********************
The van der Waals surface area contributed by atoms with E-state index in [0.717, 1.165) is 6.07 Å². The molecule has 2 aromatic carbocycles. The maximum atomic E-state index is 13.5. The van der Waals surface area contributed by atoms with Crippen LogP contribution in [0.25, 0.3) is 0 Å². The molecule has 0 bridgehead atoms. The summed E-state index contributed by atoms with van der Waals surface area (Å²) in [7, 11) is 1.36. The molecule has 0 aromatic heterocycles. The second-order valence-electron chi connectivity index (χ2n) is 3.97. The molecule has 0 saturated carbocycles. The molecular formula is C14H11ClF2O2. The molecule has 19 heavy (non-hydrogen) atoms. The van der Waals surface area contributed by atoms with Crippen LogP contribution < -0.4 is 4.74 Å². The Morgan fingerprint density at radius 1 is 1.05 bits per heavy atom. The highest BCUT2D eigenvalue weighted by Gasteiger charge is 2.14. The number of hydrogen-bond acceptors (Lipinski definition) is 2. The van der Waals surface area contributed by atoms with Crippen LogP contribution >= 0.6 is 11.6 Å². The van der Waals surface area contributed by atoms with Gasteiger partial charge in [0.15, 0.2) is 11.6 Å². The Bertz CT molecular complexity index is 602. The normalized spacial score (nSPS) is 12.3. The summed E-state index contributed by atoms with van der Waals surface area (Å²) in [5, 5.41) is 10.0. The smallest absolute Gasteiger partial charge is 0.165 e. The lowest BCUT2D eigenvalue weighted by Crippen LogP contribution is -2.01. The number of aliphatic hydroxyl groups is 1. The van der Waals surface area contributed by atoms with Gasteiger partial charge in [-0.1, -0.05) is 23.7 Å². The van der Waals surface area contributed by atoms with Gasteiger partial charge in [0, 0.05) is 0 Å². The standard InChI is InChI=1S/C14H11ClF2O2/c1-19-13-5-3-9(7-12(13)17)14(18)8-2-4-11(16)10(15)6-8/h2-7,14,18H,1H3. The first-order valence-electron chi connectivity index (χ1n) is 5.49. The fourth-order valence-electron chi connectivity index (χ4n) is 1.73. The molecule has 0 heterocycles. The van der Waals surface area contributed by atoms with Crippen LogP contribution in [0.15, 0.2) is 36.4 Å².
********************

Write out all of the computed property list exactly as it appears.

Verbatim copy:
The van der Waals surface area contributed by atoms with E-state index in [0.717, 1.165) is 6.07 Å². The molecule has 2 aromatic carbocycles. The maximum atomic E-state index is 13.5. The van der Waals surface area contributed by atoms with Crippen LogP contribution in [0.25, 0.3) is 0 Å². The molecule has 0 bridgehead atoms. The summed E-state index contributed by atoms with van der Waals surface area (Å²) in [7, 11) is 1.36. The molecule has 0 aromatic heterocycles. The second-order valence-electron chi connectivity index (χ2n) is 3.97. The molecule has 0 saturated carbocycles. The molecular formula is C14H11ClF2O2. The molecule has 19 heavy (non-hydrogen) atoms. The van der Waals surface area contributed by atoms with Crippen LogP contribution < -0.4 is 4.74 Å². The Morgan fingerprint density at radius 1 is 1.05 bits per heavy atom. The highest BCUT2D eigenvalue weighted by Gasteiger charge is 2.14. The number of hydrogen-bond acceptors (Lipinski definition) is 2. The van der Waals surface area contributed by atoms with Crippen LogP contribution >= 0.6 is 11.6 Å². The van der Waals surface area contributed by atoms with Gasteiger partial charge in [0.15, 0.2) is 11.6 Å². The Bertz CT molecular complexity index is 602. The normalized spacial score (nSPS) is 12.3. The summed E-state index contributed by atoms with van der Waals surface area (Å²) in [5, 5.41) is 10.0. The smallest absolute Gasteiger partial charge is 0.165 e. The lowest BCUT2D eigenvalue weighted by Crippen LogP contribution is -2.01. The number of aliphatic hydroxyl groups is 1. The van der Waals surface area contributed by atoms with Gasteiger partial charge in [-0.1, -0.05) is 23.7 Å². The van der Waals surface area contributed by atoms with Gasteiger partial charge in [0, 0.05) is 0 Å². The standard InChI is InChI=1S/C14H11ClF2O2/c1-19-13-5-3-9(7-12(13)17)14(18)8-2-4-11(16)10(15)6-8/h2-7,14,18H,1H3. The first-order valence-electron chi connectivity index (χ1n) is 5.49. The fourth-order valence-electron chi connectivity index (χ4n) is 1.73. The molecule has 0 heterocycles. The van der Waals surface area contributed by atoms with Crippen LogP contribution in [0.15, 0.2) is 36.4 Å².